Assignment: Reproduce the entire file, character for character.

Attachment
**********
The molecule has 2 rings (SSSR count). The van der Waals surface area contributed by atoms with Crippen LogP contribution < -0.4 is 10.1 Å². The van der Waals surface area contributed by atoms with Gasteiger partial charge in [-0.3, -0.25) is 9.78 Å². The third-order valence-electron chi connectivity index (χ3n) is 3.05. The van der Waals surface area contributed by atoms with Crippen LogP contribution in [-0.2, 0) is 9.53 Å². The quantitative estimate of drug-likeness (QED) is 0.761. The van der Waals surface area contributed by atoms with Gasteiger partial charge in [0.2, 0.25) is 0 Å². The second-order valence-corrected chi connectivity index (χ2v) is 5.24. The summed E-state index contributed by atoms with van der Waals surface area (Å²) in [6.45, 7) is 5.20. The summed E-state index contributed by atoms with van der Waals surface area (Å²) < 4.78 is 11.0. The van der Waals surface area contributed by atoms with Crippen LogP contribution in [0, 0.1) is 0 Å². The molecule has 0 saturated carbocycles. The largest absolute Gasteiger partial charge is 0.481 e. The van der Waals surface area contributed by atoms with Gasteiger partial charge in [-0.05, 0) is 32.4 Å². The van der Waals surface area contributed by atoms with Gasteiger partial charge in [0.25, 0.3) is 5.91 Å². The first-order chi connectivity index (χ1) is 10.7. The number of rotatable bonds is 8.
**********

The molecule has 2 rings (SSSR count). The van der Waals surface area contributed by atoms with Crippen LogP contribution < -0.4 is 10.1 Å². The van der Waals surface area contributed by atoms with Gasteiger partial charge in [-0.3, -0.25) is 9.78 Å². The third-order valence-electron chi connectivity index (χ3n) is 3.05. The van der Waals surface area contributed by atoms with Crippen LogP contribution in [-0.2, 0) is 9.53 Å². The quantitative estimate of drug-likeness (QED) is 0.761. The van der Waals surface area contributed by atoms with Gasteiger partial charge in [0.2, 0.25) is 0 Å². The second-order valence-corrected chi connectivity index (χ2v) is 5.24. The summed E-state index contributed by atoms with van der Waals surface area (Å²) in [6.45, 7) is 5.20. The summed E-state index contributed by atoms with van der Waals surface area (Å²) < 4.78 is 11.0. The van der Waals surface area contributed by atoms with Crippen LogP contribution in [0, 0.1) is 0 Å². The molecule has 0 saturated carbocycles. The largest absolute Gasteiger partial charge is 0.481 e. The van der Waals surface area contributed by atoms with Gasteiger partial charge in [-0.05, 0) is 32.4 Å². The van der Waals surface area contributed by atoms with Gasteiger partial charge in [0.25, 0.3) is 5.91 Å². The first-order chi connectivity index (χ1) is 10.7. The number of rotatable bonds is 8.